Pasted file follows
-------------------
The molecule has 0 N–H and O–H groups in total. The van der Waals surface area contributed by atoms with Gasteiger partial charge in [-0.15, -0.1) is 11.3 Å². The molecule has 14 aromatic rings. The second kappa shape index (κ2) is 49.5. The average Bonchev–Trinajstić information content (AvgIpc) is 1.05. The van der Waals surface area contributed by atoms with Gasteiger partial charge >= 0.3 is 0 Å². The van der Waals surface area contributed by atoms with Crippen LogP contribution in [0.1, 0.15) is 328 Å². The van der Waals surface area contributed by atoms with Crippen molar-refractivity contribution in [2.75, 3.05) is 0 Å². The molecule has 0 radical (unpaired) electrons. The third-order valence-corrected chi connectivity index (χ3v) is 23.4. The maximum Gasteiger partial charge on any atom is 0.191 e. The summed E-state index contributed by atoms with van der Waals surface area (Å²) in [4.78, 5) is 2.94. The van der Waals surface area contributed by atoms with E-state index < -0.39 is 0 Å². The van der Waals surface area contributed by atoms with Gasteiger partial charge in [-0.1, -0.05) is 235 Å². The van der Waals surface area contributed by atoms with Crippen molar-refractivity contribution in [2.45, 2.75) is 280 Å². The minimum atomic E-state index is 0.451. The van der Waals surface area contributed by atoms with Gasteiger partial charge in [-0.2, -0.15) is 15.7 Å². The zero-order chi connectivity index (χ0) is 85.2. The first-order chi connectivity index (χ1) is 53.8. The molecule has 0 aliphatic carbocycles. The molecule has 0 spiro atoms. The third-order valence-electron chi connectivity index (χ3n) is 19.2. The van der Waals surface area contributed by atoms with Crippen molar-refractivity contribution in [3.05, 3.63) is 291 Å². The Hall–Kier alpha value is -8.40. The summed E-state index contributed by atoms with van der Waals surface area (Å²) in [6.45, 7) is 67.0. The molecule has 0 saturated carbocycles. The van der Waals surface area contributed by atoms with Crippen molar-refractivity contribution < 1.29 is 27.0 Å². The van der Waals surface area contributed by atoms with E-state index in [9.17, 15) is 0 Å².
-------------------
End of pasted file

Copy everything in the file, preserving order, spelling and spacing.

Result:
The molecule has 0 N–H and O–H groups in total. The van der Waals surface area contributed by atoms with Gasteiger partial charge in [-0.15, -0.1) is 11.3 Å². The molecule has 14 aromatic rings. The second kappa shape index (κ2) is 49.5. The average Bonchev–Trinajstić information content (AvgIpc) is 1.05. The van der Waals surface area contributed by atoms with Gasteiger partial charge >= 0.3 is 0 Å². The van der Waals surface area contributed by atoms with Crippen LogP contribution in [0.1, 0.15) is 328 Å². The van der Waals surface area contributed by atoms with Crippen molar-refractivity contribution in [2.75, 3.05) is 0 Å². The molecule has 0 radical (unpaired) electrons. The third-order valence-corrected chi connectivity index (χ3v) is 23.4. The maximum Gasteiger partial charge on any atom is 0.191 e. The summed E-state index contributed by atoms with van der Waals surface area (Å²) in [4.78, 5) is 2.94. The van der Waals surface area contributed by atoms with E-state index < -0.39 is 0 Å². The van der Waals surface area contributed by atoms with Gasteiger partial charge in [-0.1, -0.05) is 235 Å². The van der Waals surface area contributed by atoms with Crippen molar-refractivity contribution in [2.45, 2.75) is 280 Å². The minimum atomic E-state index is 0.451. The van der Waals surface area contributed by atoms with Gasteiger partial charge in [-0.2, -0.15) is 15.7 Å². The zero-order chi connectivity index (χ0) is 85.2. The first-order chi connectivity index (χ1) is 53.8. The molecule has 0 aliphatic carbocycles. The molecule has 0 spiro atoms. The third-order valence-electron chi connectivity index (χ3n) is 19.2. The van der Waals surface area contributed by atoms with Crippen molar-refractivity contribution in [3.05, 3.63) is 291 Å². The Hall–Kier alpha value is -8.40. The summed E-state index contributed by atoms with van der Waals surface area (Å²) in [6.45, 7) is 67.0. The molecule has 0 saturated carbocycles. The van der Waals surface area contributed by atoms with Crippen molar-refractivity contribution < 1.29 is 27.0 Å². The van der Waals surface area contributed by atoms with E-state index in [9.17, 15) is 0 Å².